Why I Don’t Talk About Race

Why aren’t we talking about race?

One of the fundamental qualities of a great leader is the ability to have difficult conversations. Yet so many of the leaders I know aren’t talking about racism in America. We’re talking about our sales numbers, our marketing funnels, and how we can write better headlines. But, we aren’t talking about race.

If you want to become a better leader one place to start is by beginning a conversation about race in your home, your businesses, and your communities. Nothing will teach you how to speak skillfully, listen deeply, or face uncomfortable topics quite like addressing this deep and divisive issue. Not to mention that talking about race will also make you a better citizen and human being.

Why I don’t talk about race –

I’m a coach and the truth is coaching is a very white profession. Most of the times when I’m at coaching conferences, in coaching forums, or around other coaches, I’m around white people. Not just white people, but white middle class, college educated people.

The reality is that coaching is largely a profession of white people helping other white people. There is nothing inherently wrong with this, people of all colors need love, support, and guidance, but recently I noticed how silent my fellow coaches and I were being about what’s been going on in our country, this week, this year, and this century. Despite the fact that coaches pride ourselves on having difficult conversations; this is one conversation we aren’t having.

We aren’t talking about race. We aren’t talking about how white the world of coaching is. We aren’t talking about what our responsibilities are when it comes to addressing the reality of racial oppression and privilege in our country.

Instead, we spend our time talking about marketing, coaching techniques, and the events we’re going to.

One reason I don’t talk about race is because I don’t have to. I’m a white, college educated man. I can simply share or like some Facebook posts and then go on with my day.

Recently a friend of mine posted about how he deals with the police when stopped and the only familiarity I felt was when I remembering what it was like to get pulled over when I had drugs in my car. And even in these cases, there’s no real comparison.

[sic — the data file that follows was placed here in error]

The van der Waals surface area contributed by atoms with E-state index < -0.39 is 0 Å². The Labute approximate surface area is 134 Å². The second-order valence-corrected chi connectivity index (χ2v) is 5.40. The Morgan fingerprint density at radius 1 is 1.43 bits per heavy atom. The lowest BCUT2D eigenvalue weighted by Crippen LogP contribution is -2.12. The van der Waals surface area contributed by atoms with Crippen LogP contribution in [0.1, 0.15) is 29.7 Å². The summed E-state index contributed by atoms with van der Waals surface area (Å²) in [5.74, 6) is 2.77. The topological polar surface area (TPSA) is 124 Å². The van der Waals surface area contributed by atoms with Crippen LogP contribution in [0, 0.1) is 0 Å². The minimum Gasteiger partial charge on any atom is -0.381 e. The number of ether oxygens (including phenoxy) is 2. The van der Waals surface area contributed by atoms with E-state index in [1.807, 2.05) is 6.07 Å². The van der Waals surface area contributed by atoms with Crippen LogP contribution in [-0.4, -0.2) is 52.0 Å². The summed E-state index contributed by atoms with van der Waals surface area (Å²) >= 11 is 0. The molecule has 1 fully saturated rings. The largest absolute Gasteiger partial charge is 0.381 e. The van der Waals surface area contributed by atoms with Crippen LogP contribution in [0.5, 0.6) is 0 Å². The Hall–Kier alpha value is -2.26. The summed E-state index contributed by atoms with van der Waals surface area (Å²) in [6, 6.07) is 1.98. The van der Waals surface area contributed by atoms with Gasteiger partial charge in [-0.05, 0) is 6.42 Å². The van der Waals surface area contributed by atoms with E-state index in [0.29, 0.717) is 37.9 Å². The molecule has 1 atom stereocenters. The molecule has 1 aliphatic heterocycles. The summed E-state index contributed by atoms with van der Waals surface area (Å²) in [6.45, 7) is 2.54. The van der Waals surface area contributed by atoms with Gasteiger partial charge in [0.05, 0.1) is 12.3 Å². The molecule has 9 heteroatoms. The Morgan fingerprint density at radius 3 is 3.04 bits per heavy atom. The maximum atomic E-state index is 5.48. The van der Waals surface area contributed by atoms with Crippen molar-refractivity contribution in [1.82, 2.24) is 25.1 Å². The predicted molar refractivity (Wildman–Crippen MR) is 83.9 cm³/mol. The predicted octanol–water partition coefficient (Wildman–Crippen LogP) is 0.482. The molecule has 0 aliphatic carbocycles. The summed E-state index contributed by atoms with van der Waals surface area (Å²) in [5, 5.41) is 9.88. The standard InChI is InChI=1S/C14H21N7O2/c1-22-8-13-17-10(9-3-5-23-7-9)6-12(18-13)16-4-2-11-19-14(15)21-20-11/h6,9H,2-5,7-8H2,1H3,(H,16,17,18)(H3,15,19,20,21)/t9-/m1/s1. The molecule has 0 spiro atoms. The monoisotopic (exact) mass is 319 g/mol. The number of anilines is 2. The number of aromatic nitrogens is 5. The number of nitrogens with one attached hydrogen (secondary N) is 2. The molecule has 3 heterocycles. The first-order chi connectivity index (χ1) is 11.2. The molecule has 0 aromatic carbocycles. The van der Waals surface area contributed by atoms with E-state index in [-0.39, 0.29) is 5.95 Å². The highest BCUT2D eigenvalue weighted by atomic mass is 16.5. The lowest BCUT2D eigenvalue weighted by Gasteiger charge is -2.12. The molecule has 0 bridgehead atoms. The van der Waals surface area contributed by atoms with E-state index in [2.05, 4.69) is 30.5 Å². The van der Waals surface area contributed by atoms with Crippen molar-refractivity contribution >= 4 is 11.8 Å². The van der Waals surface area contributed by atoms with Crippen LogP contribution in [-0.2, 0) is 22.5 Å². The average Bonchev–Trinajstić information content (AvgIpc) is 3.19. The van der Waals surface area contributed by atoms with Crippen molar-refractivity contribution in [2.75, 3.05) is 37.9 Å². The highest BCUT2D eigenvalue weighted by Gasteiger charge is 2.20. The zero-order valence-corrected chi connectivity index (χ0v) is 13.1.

My experience of privilege is mostly invisible. In fact, I spent most of the week not even thinking about how the killings of two black men might affect the people of color I know. I have two clients who are African American, I have another that’s South American, and I have friends who are people of color. Yet, it took me almost a week before I really thought about reaching out to them.

It took me a week because that’s how easy it is for a white person like me to not pay attention, to not care, and to do nothing.

This isn’t just a personal failure when it comes to race. It’s a failure of leadership. I pride myself on coaching leaders on serving the unconventional and forward thinking but I failed my clients, colleagues, and friends this week because I was too caught up in my white privileged way of thinking.

What’s A Leader To Do?

So, what’s a leader to do? Wading into a conversation on race is scary and fraught with difficulty. Which makes talking about race something most of us want to avoid and so we do.

But, it’s precisely because it’s so scary and hard that as leaders we must talk about it. The world needs people who don’t know what they’re doing to speak up. It needs leaders to magnify and support the voices of people of color who are speaking about this issue with so much passion and clarity. It needs leaders who are willing to have those difficult conversations and discussion.

If you aren’t willing to talk about race, what other topics are you avoiding? What other ways of thinking are you not considering?

If we want to help change things, then this is a conversation we all need to start having. And if you want to be a great leader, learning how to talk about race is one of the best ways to learn how to talk about anything and stand up for what’s right all at the same time.

So don’t wait for another killing or another change in the news cycle. Sit down with your team, your family, and your friends today and start talking – imperfectly, ignorantly, and uncertainly. You will make mistakes, you will say things that are colored by your privilege, but great leaders don’t wait until they’re ready or sure that they’ll do it right.